The only exceptions are riders who have ridden that course 25 times or more during their careers – these riders will be exempt and are not required to take the course walk unless they wish to do so.
Once declarations are made, riders required to complete a course walk will be notified directly. In the meantime, if riders would like to know their experience status regarding a course walk, they can enquire via email@example.com.
2 course walks will take place on each morning of The Festival. The first will take place at 10.15am, with the second at 11.15am. Any riders arriving at the course after these times, for rides later in the day, will have an additional course walk available to them once racing is underway and they should liaise with the BHA Jockey Coaches on the day to ensure they meet the requirements.
In addition to these mandatory walks of the Old and New courses, any rider booked to ride the Cross Country course for the first time in their career will be required to walk the Cross Country course before the day of the race, or on the morning of Wednesday 13 March.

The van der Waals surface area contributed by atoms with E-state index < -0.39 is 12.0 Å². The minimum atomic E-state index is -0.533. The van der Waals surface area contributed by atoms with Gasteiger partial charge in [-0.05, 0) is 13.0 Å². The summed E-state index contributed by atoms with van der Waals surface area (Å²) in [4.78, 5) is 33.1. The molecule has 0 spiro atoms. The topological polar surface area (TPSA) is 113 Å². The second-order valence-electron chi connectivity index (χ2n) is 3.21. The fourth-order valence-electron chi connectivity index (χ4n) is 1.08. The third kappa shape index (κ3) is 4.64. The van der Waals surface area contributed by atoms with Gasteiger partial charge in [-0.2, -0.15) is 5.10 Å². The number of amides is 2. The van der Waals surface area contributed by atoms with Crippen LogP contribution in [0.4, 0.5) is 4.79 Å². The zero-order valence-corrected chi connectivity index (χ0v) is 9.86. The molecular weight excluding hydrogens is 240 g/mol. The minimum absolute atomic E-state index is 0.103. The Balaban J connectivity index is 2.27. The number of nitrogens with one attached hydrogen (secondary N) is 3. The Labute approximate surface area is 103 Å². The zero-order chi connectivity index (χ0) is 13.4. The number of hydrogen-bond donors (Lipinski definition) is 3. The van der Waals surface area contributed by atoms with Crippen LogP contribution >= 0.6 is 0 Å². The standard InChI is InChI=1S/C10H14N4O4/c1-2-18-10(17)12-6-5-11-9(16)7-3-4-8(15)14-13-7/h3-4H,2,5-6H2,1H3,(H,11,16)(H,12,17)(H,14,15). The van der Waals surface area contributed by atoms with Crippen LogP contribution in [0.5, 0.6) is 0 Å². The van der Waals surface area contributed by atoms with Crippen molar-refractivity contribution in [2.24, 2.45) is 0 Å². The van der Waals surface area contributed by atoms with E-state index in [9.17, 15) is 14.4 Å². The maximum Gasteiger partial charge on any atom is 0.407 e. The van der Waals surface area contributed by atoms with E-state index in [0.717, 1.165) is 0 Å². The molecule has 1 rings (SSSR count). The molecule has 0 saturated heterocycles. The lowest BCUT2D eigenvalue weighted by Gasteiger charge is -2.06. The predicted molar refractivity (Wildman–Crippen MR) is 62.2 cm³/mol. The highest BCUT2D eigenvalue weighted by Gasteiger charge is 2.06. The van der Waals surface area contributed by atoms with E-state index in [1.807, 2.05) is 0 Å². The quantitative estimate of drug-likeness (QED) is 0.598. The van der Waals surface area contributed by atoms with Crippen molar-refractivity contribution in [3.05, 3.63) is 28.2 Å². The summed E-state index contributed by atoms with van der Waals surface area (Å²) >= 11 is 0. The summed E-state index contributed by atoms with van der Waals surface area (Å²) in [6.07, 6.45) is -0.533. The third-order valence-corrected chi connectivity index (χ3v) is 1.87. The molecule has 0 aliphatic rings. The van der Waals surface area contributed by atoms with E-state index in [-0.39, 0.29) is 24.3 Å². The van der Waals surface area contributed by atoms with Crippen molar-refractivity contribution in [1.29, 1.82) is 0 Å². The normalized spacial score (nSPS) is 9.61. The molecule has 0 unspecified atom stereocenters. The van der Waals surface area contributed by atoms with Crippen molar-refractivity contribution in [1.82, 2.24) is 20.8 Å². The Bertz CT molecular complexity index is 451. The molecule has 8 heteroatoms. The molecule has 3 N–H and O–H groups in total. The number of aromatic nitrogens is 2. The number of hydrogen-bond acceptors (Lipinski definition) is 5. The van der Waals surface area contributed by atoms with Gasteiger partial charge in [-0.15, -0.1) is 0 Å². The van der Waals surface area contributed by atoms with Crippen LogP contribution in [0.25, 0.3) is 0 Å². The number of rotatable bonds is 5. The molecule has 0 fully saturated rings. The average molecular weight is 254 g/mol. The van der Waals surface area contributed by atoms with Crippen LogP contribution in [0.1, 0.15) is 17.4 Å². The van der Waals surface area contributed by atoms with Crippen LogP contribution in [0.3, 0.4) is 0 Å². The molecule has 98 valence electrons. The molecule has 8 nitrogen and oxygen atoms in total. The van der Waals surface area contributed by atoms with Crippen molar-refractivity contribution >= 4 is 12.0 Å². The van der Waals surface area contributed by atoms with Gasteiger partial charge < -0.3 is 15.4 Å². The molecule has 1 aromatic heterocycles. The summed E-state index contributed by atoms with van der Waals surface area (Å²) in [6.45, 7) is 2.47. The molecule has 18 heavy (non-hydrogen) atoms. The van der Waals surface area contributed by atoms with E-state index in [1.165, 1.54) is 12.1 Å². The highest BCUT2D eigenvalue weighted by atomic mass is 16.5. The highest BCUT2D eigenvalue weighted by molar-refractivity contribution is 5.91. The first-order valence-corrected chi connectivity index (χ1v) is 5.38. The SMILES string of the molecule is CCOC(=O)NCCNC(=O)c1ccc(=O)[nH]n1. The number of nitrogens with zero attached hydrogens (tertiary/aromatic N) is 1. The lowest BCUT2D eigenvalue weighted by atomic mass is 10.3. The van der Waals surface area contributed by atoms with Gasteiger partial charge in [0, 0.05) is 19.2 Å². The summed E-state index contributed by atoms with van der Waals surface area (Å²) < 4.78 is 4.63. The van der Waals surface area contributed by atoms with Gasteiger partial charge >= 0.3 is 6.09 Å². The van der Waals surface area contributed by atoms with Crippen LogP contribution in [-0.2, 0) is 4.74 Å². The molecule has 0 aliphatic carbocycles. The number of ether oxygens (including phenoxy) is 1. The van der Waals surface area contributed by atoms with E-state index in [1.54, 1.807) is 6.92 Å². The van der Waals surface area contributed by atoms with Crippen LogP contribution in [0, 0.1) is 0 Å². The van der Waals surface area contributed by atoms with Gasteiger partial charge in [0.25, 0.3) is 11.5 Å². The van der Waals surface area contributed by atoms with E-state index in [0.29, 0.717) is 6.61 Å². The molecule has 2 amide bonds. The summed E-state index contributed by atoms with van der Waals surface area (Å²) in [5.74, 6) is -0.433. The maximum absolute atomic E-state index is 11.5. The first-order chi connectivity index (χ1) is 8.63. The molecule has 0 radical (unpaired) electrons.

Failure to complete a required course walk will result in disciplinary action from the stewards and possible suspension.
The Cheltenham Festival Review also contained a recommendation relating to the daily briefing of riders during The Festival. It is a requirement that all riders attend these briefings, which will take place approximately 30 minutes prior to the start of the first race on each day in the Male Jockeys’ Changing Room. Riders will be required to sign in at scales to confirm their attendance.